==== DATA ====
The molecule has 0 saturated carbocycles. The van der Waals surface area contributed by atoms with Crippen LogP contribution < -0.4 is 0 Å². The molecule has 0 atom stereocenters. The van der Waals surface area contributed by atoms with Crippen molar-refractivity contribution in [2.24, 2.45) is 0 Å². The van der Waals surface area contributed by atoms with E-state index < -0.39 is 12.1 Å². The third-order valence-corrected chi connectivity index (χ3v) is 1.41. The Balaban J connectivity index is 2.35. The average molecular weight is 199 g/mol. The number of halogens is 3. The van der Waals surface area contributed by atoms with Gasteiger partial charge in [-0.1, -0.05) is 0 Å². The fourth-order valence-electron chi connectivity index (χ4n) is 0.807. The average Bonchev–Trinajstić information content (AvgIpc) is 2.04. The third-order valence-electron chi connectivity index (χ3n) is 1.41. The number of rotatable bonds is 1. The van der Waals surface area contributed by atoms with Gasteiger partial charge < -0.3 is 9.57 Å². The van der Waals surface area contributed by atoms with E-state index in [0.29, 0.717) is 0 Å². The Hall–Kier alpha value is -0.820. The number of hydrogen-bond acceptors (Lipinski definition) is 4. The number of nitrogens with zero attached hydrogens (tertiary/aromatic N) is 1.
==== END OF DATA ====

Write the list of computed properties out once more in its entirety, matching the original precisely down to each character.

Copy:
The molecule has 0 saturated carbocycles. The van der Waals surface area contributed by atoms with Crippen LogP contribution < -0.4 is 0 Å². The molecule has 0 atom stereocenters. The van der Waals surface area contributed by atoms with Crippen molar-refractivity contribution in [2.24, 2.45) is 0 Å². The van der Waals surface area contributed by atoms with E-state index < -0.39 is 12.1 Å². The third-order valence-corrected chi connectivity index (χ3v) is 1.41. The Balaban J connectivity index is 2.35. The average molecular weight is 199 g/mol. The number of halogens is 3. The van der Waals surface area contributed by atoms with Gasteiger partial charge in [-0.1, -0.05) is 0 Å². The fourth-order valence-electron chi connectivity index (χ4n) is 0.807. The average Bonchev–Trinajstić information content (AvgIpc) is 2.04. The third-order valence-electron chi connectivity index (χ3n) is 1.41. The number of rotatable bonds is 1. The van der Waals surface area contributed by atoms with Gasteiger partial charge < -0.3 is 9.57 Å². The van der Waals surface area contributed by atoms with E-state index in [0.29, 0.717) is 0 Å². The Hall–Kier alpha value is -0.820. The number of hydrogen-bond acceptors (Lipinski definition) is 4. The number of nitrogens with zero attached hydrogens (tertiary/aromatic N) is 1.